Diabetes Self-Management Articles

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An Aspirin a Day
Still Recommended for Diabetes?

by Laura Hieronymus, MSEd, APRN, BC-ADM, CDE, Stacy Griffin, PharmD, and Amit Vora, MD, FACE

Who should not take aspirin?
While a daily low dose of aspirin is safe for many people, for some people it is not, and some may have a higher risk of stomach irritation than others. For these reasons, everyone should check with his doctor before starting daily aspirin use.

The more aspirin you take, the higher your risk of stomach ulceration or bleeding. That’s why it’s important to be aware of aspirin as an ingredient in combination medicines, so you can accurately assess your daily intake. Other NSAIDs can also cause gastrointestinal bleeding, so if you take other NSAIDs as well as aspirin, your risk of bleeding increases.

Drinking alcohol also raises the risk of stomach irritation and bleeding, so if you have a history of alcoholism or drink more than three servings of alcohol daily, your health-care provider may advise against daily aspirin use.

Your risk of stomach irritation and bleeding is also higher if you have a history of gastroesphageal reflux disease (GERD) or stomach ulcers, take steroids such as prednisone, smoke, or are over 60 years old. You may still be able to take aspirin, but your doctor may advise you to also take a drug called a proton-pump inhibitor to decrease the amount of acid in your stomach.

Aspirin is generally not recommended if you have gout.

Aspirin and other NSAIDs are not recommended if you have kidney disease.

Aspirin should not be taken if you have active liver disease.

Aspirin should not be given to children and teenagers who have a fever because of the associated risk of Reye syndrome (a serious disease). (Daily aspirin therapy is not recommended for anyone under 21 in any case.)

Always check with your health-care provider before using any product that contains aspirin if you are taking a blood thinner (also referred to as an anticoagulant or antiplatelet medicine). Anticoagulants include pills such as warfarin (Coumadin, Jantoven) and injections such as heparin and low-molecular-weight heparins, which include enoxaparin (Lovenox), tinzaparin (Innohep), and dalteparin (Fragmin). Antiplatelet medicines include NSAIDs as well as clopidogrel (Plavix), ticlopidine (Ticlid), dipyridamole (Persantine), and combined dipyridamole and aspirin (Aggrenox).

You should also check with your doctor before using aspirin if you are pregnant or are breast feeding or if you have asthma, kidney problems, or a history of bleeding problems. In addition, let your physician know you are taking aspirin if you are scheduled for any type of medical, dental, or surgical procedure.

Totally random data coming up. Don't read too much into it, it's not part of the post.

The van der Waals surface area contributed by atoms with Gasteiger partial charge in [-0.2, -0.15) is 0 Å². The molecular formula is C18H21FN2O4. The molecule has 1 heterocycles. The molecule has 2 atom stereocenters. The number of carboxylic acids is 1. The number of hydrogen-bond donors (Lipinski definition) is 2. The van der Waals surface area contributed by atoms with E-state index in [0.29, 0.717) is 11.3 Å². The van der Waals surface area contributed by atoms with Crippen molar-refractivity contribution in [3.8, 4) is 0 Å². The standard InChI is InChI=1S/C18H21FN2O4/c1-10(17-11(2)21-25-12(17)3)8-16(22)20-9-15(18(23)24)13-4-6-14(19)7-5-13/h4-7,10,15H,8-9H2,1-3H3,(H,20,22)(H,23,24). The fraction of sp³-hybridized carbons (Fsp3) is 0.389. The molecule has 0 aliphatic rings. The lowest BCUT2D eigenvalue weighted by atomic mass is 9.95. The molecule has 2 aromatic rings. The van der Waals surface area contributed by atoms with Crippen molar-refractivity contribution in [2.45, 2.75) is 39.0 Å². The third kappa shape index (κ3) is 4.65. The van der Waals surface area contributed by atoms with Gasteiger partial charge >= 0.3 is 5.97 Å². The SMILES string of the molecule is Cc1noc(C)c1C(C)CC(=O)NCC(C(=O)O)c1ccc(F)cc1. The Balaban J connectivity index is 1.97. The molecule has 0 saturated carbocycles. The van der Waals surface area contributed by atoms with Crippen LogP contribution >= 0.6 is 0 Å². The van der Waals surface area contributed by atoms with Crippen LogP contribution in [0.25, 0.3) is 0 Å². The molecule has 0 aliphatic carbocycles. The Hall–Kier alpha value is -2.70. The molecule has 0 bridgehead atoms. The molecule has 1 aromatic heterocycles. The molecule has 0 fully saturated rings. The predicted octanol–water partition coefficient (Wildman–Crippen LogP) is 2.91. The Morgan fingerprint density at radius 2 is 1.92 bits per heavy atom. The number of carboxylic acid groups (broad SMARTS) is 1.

Last, if you notice any of the following symptoms, stop taking aspirin and call your doctor right away: severe stomach pain; coughing up blood; vomit that looks like coffee grounds; black, tarry, or bloody stools; skin rash or hives with intense itching; swelling of the face or eyelids; wheezing or trouble breathing; severe dizziness or drowsiness; any type of ringing in your ears.

One piece of the puzzle
If you are currently taking an aspirin a day under your doctor’s orders, don’t stop. It could be preventing a heart attack or stroke.

However, don’t expect aspirin to protect your cardiovascular health single-handedly. It should be only one part of a coordinated effort that includes heart-healthy eating, maintaining a healthy weight, being physically active, keeping your blood glucose controlled, and not smoking. If, in spite of lifestyle measures, you have high blood pressure, high triglycerides, or high LDL cholesterol and low HDL cholesterol, taking appropriate medicines for these conditions will likely be a part of your heart attack and stroke prevention plan, as well.

The recommendations for who should take aspirin to reduce the risk of cardiovascular “events” has not changed; it just seems the evidence to support aspirin use in people who do not have cardiovascular disease is not as strong as once thought. For people who do have cardiovascular disease, aspirin can be beneficial in preventing heart attack.

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Also in this article:
Heart Disease Risk Factors
Think You're Having a Heart Attack?
Low-Dose Aspirin Products

 

 

More articles on Heart Health

 

 


Statements and opinions expressed on this Web site are those of the authors and not necessarily those of the publishers or advertisers. The information provided on this Web site should not be construed as medical instruction. Consult appropriate health-care professionals before taking action based on this information.

 

 

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